brent johnson digs up another lost treasure, this week from The Beach Boys …
It could be the greatest lost song on the greatest lost album of all-time.
Legendary as it may be, the story of The Beach Boys’ SMiLE is too good not to re-tell. From May 1966 until May 1967, Brian Wilson spent hours and hours and hours tinkering at what he intended to be the group’s boldest statement. Their last album, Pet Sounds, was a lush, heartbreaking classic that pushed America’s most popular band far away from the sun-and-surf sound of their early days. But SMiLE was a whole lot wackier. Wilson wrote the music at a piano placed in sandbox and encouraged the musicians to wear plastic fire hats while recording. The lyrics — by Van Dyke Parks — spoke of cantinas, Plymouth Rock, iron horses and ‘columnated ruins domino.’ Oh, and one of the songs supposedly featured Paul McCartney chomping on carrots.
But it wasn’t to be. Burdened by mental anguish and mounting pressure to finish the thing, Wilson scrapped SMiLE. The record remained in the vaults for 37 years, leaving fans to snatch up snippets in bootlegs. It wasn’t until 2004 that Wilson revisited the album, re-recording it with his touring band to critical acclaim.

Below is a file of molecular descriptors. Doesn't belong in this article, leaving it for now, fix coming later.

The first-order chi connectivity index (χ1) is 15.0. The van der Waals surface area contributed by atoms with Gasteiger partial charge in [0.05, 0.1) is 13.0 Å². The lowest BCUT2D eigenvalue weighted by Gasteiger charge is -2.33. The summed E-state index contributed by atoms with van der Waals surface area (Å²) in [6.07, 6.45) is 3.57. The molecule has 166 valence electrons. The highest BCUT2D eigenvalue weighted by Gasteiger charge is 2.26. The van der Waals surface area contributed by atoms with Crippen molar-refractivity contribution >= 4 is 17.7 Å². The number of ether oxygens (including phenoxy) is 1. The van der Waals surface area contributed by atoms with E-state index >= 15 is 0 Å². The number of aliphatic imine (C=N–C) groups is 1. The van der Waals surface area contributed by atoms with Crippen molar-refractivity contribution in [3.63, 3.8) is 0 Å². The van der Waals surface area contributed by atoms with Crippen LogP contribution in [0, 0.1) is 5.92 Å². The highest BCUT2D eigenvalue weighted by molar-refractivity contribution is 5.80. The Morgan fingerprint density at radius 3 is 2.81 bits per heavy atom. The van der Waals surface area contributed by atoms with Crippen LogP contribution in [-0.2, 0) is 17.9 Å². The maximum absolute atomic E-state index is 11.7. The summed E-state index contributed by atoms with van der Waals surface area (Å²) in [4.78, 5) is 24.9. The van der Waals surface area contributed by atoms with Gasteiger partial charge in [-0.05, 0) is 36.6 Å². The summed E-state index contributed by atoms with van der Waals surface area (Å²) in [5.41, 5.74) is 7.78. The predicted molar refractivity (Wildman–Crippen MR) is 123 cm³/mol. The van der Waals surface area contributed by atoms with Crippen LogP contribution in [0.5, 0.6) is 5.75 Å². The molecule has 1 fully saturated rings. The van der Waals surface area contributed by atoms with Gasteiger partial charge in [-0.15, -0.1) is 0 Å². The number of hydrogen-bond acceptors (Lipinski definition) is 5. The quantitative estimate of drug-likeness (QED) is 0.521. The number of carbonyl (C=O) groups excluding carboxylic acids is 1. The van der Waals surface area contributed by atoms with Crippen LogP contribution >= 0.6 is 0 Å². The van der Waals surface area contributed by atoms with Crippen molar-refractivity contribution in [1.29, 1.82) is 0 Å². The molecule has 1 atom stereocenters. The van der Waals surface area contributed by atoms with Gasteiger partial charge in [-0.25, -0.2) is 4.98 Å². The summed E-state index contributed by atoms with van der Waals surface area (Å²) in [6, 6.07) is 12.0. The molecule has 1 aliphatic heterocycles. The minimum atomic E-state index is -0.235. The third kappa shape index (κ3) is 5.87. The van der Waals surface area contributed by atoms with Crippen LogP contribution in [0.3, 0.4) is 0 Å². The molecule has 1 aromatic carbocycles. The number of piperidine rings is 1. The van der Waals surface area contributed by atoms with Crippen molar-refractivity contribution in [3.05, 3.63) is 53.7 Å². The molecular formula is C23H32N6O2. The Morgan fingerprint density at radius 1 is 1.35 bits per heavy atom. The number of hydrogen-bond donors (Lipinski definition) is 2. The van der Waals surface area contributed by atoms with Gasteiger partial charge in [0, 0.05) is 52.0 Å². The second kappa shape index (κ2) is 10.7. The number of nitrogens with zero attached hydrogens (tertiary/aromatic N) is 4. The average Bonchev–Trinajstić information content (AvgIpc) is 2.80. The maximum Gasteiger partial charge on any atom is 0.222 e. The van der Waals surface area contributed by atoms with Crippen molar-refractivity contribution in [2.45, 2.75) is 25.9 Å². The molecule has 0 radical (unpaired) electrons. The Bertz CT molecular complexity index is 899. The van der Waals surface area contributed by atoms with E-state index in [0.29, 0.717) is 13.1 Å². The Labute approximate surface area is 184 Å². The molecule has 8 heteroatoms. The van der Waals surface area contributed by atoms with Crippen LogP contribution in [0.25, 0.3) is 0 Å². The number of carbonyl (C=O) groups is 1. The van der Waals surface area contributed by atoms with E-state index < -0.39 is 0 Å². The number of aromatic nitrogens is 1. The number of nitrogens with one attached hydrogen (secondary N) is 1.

Then, last year, it happened: The Beach Boys finally released the original sessions in box-set form. And the result is magnificent. SMiLE, even in fragmented form, is a fun, funny, smart and infectious pop opera filled with playful nods to American history, Aaron Copeland and country music.
Tucked amid all the alluring strangeness, though, is a pretty little tune called ‘Wonderful.’ It’s the record’s most understated song: just a harpsichord, Wilson’s lead vocal, and a choir of Beach Boys cooing in the background. But listen to the way the chords rise and the voices build. It’s classical music for a pop audience — something Wilson does better than anyone.
Sadly, this isn’t the version of ‘Wonderful’ that most record-buyers have heard. After shelving SMiLE, Wilson and the Boys cherry-picked some of the songs, tamed them down and released them as Smiley Smile in 1967. ‘Wonderful’ was among them — but they turned it into a muddy dirge that falls just short of charming. The original is more divine.